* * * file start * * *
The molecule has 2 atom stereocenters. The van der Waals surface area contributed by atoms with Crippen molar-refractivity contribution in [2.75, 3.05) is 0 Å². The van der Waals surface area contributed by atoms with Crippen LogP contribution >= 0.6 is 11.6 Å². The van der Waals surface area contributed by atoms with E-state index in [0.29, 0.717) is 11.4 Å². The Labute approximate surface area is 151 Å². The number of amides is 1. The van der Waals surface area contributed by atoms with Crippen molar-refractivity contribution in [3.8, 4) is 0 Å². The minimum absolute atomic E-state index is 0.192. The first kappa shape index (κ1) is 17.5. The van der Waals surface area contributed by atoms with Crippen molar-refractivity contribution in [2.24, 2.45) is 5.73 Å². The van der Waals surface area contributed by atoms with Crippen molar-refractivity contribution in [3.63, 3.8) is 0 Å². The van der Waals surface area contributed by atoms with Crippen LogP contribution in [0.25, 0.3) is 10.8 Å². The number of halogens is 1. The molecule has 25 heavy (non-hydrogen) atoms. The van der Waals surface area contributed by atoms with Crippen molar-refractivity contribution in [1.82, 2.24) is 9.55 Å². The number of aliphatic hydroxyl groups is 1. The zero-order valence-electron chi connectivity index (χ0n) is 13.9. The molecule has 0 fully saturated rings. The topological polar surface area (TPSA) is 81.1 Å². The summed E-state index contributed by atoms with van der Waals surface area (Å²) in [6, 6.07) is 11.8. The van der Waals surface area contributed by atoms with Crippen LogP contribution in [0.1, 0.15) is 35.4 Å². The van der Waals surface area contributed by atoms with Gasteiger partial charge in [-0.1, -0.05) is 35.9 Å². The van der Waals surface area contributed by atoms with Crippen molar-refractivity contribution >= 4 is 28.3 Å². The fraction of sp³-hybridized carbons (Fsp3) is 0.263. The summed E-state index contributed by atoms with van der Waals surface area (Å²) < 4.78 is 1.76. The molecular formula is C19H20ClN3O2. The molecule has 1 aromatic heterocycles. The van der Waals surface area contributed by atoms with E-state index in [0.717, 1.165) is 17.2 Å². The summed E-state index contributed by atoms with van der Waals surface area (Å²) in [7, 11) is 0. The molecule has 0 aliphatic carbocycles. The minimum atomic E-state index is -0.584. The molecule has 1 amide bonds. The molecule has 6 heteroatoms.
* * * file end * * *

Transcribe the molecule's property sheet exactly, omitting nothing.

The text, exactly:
The molecule has 2 atom stereocenters. The van der Waals surface area contributed by atoms with Crippen molar-refractivity contribution in [2.75, 3.05) is 0 Å². The van der Waals surface area contributed by atoms with Crippen LogP contribution >= 0.6 is 11.6 Å². The van der Waals surface area contributed by atoms with E-state index in [0.29, 0.717) is 11.4 Å². The Labute approximate surface area is 151 Å². The number of amides is 1. The van der Waals surface area contributed by atoms with Crippen molar-refractivity contribution in [3.8, 4) is 0 Å². The minimum absolute atomic E-state index is 0.192. The first kappa shape index (κ1) is 17.5. The van der Waals surface area contributed by atoms with Crippen molar-refractivity contribution in [2.24, 2.45) is 5.73 Å². The van der Waals surface area contributed by atoms with Crippen molar-refractivity contribution in [3.63, 3.8) is 0 Å². The van der Waals surface area contributed by atoms with Crippen LogP contribution in [0.25, 0.3) is 10.8 Å². The number of halogens is 1. The molecule has 25 heavy (non-hydrogen) atoms. The van der Waals surface area contributed by atoms with Crippen molar-refractivity contribution in [1.82, 2.24) is 9.55 Å². The number of aliphatic hydroxyl groups is 1. The zero-order valence-electron chi connectivity index (χ0n) is 13.9. The molecule has 0 fully saturated rings. The topological polar surface area (TPSA) is 81.1 Å². The summed E-state index contributed by atoms with van der Waals surface area (Å²) in [6, 6.07) is 11.8. The van der Waals surface area contributed by atoms with Crippen LogP contribution in [0.1, 0.15) is 35.4 Å². The van der Waals surface area contributed by atoms with Gasteiger partial charge in [-0.1, -0.05) is 35.9 Å². The van der Waals surface area contributed by atoms with Crippen molar-refractivity contribution >= 4 is 28.3 Å². The fraction of sp³-hybridized carbons (Fsp3) is 0.263. The summed E-state index contributed by atoms with van der Waals surface area (Å²) < 4.78 is 1.76. The molecular formula is C19H20ClN3O2. The molecule has 1 aromatic heterocycles. The van der Waals surface area contributed by atoms with E-state index in [0.717, 1.165) is 17.2 Å². The summed E-state index contributed by atoms with van der Waals surface area (Å²) in [7, 11) is 0. The molecule has 0 aliphatic carbocycles. The minimum atomic E-state index is -0.584. The molecule has 1 amide bonds. The molecule has 6 heteroatoms.